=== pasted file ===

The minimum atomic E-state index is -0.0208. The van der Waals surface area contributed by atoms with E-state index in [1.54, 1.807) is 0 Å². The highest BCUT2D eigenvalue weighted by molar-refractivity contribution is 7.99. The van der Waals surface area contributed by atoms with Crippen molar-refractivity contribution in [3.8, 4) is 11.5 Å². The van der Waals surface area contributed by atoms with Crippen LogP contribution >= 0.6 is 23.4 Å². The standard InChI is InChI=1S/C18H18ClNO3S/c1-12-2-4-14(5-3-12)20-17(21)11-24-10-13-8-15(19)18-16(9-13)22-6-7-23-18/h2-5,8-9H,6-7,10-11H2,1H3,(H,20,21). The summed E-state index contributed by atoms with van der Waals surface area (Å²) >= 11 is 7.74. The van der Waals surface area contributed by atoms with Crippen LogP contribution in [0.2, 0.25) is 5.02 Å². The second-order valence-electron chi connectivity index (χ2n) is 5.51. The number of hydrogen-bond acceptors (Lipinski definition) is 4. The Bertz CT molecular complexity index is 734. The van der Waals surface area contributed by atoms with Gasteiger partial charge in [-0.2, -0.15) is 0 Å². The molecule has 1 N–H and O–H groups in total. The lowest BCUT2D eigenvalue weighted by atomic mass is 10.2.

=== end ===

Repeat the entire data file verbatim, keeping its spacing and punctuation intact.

The minimum atomic E-state index is -0.0208. The van der Waals surface area contributed by atoms with E-state index in [1.54, 1.807) is 0 Å². The highest BCUT2D eigenvalue weighted by molar-refractivity contribution is 7.99. The van der Waals surface area contributed by atoms with Crippen molar-refractivity contribution in [3.8, 4) is 11.5 Å². The van der Waals surface area contributed by atoms with Crippen LogP contribution >= 0.6 is 23.4 Å². The standard InChI is InChI=1S/C18H18ClNO3S/c1-12-2-4-14(5-3-12)20-17(21)11-24-10-13-8-15(19)18-16(9-13)22-6-7-23-18/h2-5,8-9H,6-7,10-11H2,1H3,(H,20,21). The summed E-state index contributed by atoms with van der Waals surface area (Å²) >= 11 is 7.74. The van der Waals surface area contributed by atoms with Crippen LogP contribution in [0.2, 0.25) is 5.02 Å². The second-order valence-electron chi connectivity index (χ2n) is 5.51. The number of hydrogen-bond acceptors (Lipinski definition) is 4. The Bertz CT molecular complexity index is 734. The van der Waals surface area contributed by atoms with Gasteiger partial charge in [-0.2, -0.15) is 0 Å². The molecule has 1 N–H and O–H groups in total. The lowest BCUT2D eigenvalue weighted by atomic mass is 10.2.